Academic libraries in this region face several possible paths toward their advancement into a new phase of automation, including open source systems such as Koha, commercial products from local Argentinean companies, or products from global vendors such as SirsiDynix, Ex Libris and Innovative Interfaces. Many libraries in Latin America make use of the CDS/ISIS software, available in many variations, provided without cost by UNESCO.
One of the key challenges for libraries in this region involves the need to provide high-quality services with very limited resources. Over the next three weeks we will assess the options available and attempt to identify strategies that these libraries can adopt to improve the automation of their operations and to provide better access to their resources.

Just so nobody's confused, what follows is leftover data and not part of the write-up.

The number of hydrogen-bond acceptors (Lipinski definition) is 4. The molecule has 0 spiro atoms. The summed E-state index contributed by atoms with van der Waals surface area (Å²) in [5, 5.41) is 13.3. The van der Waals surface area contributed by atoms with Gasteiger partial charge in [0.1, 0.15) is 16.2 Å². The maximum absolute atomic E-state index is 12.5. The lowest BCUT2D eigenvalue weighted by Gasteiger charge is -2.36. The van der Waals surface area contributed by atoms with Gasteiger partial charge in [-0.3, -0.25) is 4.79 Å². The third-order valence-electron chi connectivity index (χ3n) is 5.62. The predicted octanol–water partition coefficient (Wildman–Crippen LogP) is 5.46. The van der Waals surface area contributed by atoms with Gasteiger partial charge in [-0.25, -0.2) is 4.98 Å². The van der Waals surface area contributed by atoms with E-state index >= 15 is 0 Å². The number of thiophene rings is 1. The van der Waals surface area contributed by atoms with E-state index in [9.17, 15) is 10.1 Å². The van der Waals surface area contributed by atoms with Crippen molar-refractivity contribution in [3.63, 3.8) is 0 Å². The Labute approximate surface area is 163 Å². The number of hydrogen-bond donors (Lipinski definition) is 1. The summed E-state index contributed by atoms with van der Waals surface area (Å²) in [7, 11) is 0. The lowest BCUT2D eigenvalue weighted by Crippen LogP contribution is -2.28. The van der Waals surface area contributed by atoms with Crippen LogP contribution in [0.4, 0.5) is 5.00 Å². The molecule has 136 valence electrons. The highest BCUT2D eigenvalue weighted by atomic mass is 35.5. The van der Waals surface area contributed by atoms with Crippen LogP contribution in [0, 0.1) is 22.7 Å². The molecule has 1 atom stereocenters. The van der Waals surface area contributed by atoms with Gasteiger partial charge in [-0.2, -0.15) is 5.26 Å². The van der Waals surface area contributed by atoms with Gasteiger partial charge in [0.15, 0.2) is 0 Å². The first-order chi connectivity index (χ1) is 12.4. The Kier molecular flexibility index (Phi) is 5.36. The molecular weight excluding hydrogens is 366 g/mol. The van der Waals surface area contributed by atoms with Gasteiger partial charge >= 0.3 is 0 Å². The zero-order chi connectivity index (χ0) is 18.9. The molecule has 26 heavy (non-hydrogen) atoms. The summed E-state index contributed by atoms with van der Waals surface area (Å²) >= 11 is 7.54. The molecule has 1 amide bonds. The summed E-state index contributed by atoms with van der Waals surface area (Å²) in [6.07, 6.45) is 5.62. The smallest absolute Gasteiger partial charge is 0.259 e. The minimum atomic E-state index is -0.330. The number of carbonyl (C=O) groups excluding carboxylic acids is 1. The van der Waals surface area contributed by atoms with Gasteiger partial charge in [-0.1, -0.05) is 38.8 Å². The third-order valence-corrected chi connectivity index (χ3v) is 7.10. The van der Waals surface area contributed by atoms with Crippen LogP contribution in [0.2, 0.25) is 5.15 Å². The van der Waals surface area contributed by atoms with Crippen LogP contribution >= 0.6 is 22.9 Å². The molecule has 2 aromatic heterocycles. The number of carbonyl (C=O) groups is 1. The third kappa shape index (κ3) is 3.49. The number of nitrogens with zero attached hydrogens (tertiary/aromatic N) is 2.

This will be a great learning experience for me as well. I have been following the library automation industry in the United States for many years. Iíve gradually expanded the scope of my interest to other regions. Iíve done systematic reviews of the automation systems used by public and academic libraries in Canada and the United Kingdom and Iíve been working on gathering data on libraries on many countries in Europe. I've had the opportunity to travel to Asia and gain some understanding of library automation in several countries in that region. This project in Argentina provides the opportunity to gain a stronger understanding of library automation in Latin America. While Iím starting with Argentina, I hope to collect data on libraries and the automation systems they use for rest of Latin America as well.
It's especially great to experience live in another part of the world. Although working here without being able to speak the language is quite a challenge, I enjoy the opportunity to learn more about the people, culture, and the issues that libraries face in this region.
Marshall Breeding Dec 3, 2008 04:24:51 Link to this thread